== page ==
ISO 9001 Knowledge Management: DOs and DON'Ts

Staff exchanging notes in compliance with the knowledge management clause of ISO 9001

Practical advice on ISO 9001:2015 Clause 7.1.6

This requirement in ISO 9001:2015 is often poorly addressed and more importantly, the valuable opportunity it provides is frequently ignored.

What is ISO 9001:2015 Clause 7.1.6?

The Clause, entitled 'Organizational knowledge,' tells us:

The organization shall determine the knowledge necessary for the operation of its processes and to achieve conformity of products and services. This knowledge shall be maintained and be made available to the extent necessary. etc.

What is Organizational Knowledge?

Organizational knowledge is the specific knowledge of an organization coming either from its collective experience or from the individual experience of its staff.

The persons of the organization and their experience are the foundation of organizational knowledge. This knowledge is or can be used to achieve the organization's quality objectives or its intended results.

Capturing and sharing such experience and knowledge can generate synergies leading to the creation of new or updated organizational knowledge.

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Why was the Organizational Knowledge requirement introduced?

There were two primary reasons why organizational knowledge was introduced in the requirements for ISO 9001, namely:

1.  to safeguard the organization from loss of knowledge, e.g.

2.  to encourage the organization to acquire knowledge, e.g.
  • learning from experience;
  • mentoring;
  • benchmarking.

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Examples of Sources of Knowledge of Products and Services

Internal Sources

External Sources

  • Standards,
  • Academia,
  • Conferences, and
  • Gathering knowledge from customers or from external providers.




How to Demonstrate Organizational Knowledge When Implementing ISO 9001

A large, complex organization could choose to implement a formal knowledge management system.  Whereas, a smaller, less complex organization might choose to use simpler methods, such as by maintaining logbooks on design decisions or on the properties and performance of chemical compounds that were developed and tested.

However you approach the challenge, here are some fundamental suggestions:


  • Do introduce a mentoring scheme.  This can be part of the induction and training of new recruits or of persons transferred to new positions.  Just make sure that it's only good habits that are passed on – choose the mentors carefully.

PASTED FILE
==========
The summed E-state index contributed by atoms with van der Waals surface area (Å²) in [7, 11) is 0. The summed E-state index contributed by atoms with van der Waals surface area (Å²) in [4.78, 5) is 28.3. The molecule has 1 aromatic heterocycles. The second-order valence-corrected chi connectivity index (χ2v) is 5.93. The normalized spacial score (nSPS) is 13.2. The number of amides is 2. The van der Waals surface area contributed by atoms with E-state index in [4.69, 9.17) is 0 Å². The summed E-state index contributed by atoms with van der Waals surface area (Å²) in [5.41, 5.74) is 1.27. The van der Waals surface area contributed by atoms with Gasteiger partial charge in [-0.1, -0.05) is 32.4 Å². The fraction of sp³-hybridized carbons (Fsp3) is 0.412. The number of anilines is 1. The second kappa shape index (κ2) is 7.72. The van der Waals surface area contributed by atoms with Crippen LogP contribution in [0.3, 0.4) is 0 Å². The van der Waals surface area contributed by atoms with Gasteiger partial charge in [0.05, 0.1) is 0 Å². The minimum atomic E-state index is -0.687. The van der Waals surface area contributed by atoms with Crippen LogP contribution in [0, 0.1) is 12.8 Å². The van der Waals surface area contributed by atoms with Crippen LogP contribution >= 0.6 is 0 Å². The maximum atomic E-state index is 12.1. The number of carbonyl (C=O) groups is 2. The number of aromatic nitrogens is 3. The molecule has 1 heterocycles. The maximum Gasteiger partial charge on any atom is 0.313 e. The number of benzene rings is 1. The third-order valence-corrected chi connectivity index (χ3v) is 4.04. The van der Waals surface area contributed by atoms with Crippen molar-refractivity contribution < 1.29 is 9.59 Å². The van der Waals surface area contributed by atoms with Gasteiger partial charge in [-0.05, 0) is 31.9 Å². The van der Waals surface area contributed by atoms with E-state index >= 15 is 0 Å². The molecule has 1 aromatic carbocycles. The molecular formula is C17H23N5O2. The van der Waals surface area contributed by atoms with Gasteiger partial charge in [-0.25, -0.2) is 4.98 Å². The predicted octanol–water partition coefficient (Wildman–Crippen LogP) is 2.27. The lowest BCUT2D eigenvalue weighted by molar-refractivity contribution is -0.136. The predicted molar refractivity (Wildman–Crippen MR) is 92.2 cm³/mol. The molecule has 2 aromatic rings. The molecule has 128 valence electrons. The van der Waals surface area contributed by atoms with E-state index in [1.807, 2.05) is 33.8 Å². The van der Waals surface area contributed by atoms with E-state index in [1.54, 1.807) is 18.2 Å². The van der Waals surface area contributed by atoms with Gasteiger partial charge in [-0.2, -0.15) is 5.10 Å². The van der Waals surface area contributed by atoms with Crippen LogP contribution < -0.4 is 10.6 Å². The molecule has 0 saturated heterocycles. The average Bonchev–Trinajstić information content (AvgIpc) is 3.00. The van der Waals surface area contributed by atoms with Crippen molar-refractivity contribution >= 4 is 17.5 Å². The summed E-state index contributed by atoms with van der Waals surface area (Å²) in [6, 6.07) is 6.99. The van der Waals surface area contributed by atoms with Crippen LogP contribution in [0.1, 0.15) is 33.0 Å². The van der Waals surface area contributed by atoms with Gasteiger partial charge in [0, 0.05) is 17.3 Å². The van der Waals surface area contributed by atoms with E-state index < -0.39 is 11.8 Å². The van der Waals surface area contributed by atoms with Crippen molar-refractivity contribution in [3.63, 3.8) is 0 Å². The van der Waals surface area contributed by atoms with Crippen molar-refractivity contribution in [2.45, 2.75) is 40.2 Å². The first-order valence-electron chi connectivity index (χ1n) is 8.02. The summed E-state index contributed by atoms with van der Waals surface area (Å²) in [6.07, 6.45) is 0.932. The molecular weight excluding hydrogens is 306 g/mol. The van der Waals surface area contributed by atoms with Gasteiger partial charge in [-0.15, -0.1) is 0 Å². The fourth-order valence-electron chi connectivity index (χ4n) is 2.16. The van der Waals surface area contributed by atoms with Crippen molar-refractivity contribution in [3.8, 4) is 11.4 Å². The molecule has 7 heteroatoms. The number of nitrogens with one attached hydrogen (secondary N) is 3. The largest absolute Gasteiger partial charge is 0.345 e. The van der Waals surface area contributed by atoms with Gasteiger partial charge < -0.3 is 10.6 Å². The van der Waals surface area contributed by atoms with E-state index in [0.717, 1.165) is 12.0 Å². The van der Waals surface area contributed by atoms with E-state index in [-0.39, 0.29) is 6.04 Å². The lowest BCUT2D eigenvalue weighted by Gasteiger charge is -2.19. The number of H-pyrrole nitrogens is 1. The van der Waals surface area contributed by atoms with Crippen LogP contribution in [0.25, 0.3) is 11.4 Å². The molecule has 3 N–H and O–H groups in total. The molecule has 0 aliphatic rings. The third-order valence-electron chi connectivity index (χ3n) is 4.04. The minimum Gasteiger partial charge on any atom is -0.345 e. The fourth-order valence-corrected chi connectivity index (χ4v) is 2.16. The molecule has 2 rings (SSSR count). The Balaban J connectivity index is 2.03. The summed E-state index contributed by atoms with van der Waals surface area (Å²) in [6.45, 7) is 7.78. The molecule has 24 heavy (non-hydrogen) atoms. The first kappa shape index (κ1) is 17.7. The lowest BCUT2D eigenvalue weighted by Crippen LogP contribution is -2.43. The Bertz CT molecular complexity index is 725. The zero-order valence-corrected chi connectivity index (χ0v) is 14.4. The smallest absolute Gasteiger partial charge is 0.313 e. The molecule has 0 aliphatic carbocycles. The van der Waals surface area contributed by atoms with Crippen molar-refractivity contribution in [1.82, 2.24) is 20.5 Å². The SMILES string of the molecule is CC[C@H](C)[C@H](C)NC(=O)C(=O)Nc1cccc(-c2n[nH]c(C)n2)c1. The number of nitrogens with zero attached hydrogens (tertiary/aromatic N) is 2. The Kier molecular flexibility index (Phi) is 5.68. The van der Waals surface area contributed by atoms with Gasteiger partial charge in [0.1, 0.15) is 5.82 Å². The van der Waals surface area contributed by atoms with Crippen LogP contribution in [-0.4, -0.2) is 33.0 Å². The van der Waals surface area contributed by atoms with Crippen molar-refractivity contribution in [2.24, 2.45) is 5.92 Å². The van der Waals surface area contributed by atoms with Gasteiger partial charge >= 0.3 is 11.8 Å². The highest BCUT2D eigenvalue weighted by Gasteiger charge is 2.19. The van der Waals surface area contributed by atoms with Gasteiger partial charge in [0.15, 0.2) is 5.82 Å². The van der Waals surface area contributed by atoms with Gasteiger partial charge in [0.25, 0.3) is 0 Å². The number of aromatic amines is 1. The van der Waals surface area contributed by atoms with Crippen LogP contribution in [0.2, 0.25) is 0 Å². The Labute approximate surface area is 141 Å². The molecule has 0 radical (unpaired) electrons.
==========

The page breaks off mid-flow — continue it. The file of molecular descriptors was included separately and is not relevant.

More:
• Do make sure that there is a formal succession plan, if yours is a small organization. Include the development of the persons who are expected to take over in the future, be that 5, 10 or more years ahead. You want to avoid the adage about family businesses – the first generation establishes it; the second generation builds it; the third generation destroys it!

  • Do make deliberate use of older, experienced staff members as trainers when making training plans.  Train them to be trainers, if necessary.  Don’t exclude senior executives.

  • Do record shared-knowledge in a database. The data concerned is likely to be of most use to those involved in research, design and development activities.  Consider how you can make it most readily available and accessible to them.


  • Don’t presume that you know it all. Just because you’ve fully specified your products and services, and have a set of procedures that have proven themselves adequate over a number of internal audit cycles does not mean you have no need for more thorough documentation.

  • Don’t forget to make your database of information searchable.  If people can’t easily find useful information, they tend to ignore it.

  • Don’t undertake this exercise on your own. It’s the collective experience you’re trying to capture.  It would be an ideal improvement project for your next Management Review.

Note: ISO/TS 9002:2016 was used in the preparation of this post.



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Note: First published in Sep 2017; revised and updated in Apr 2021.

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deGRANDSON Global is an ISO Certified Educational Organization

ISO Compound Logo-2-1 - compressedIn  October 2021 we secured certification to three education-related ISO Standards.  We now have a university-grade management system in place conforming to the requirements of  …

  • ISO 21001, Educational Organizational Management System,
  • ISO 29993, Learning Services outside formal Education,  and
  • ISO 29994, Learning Services – additional requirements for Distance Learning.

We have chosen ISO 21001 certification because, unlike IRCA and Exemplar badges (which in our opinion are commercially compromised), it is based on independent third-party assessment.  It is a ‘university grade’ standard in use globally by schools, colleges, and universities to demonstrate their competence.


Written by Dr John FitzGerald

Director & Founder of deGRANDSON Global. Spent 15 years in the manufacturing industry and 25 years training, consulting & auditing management systems
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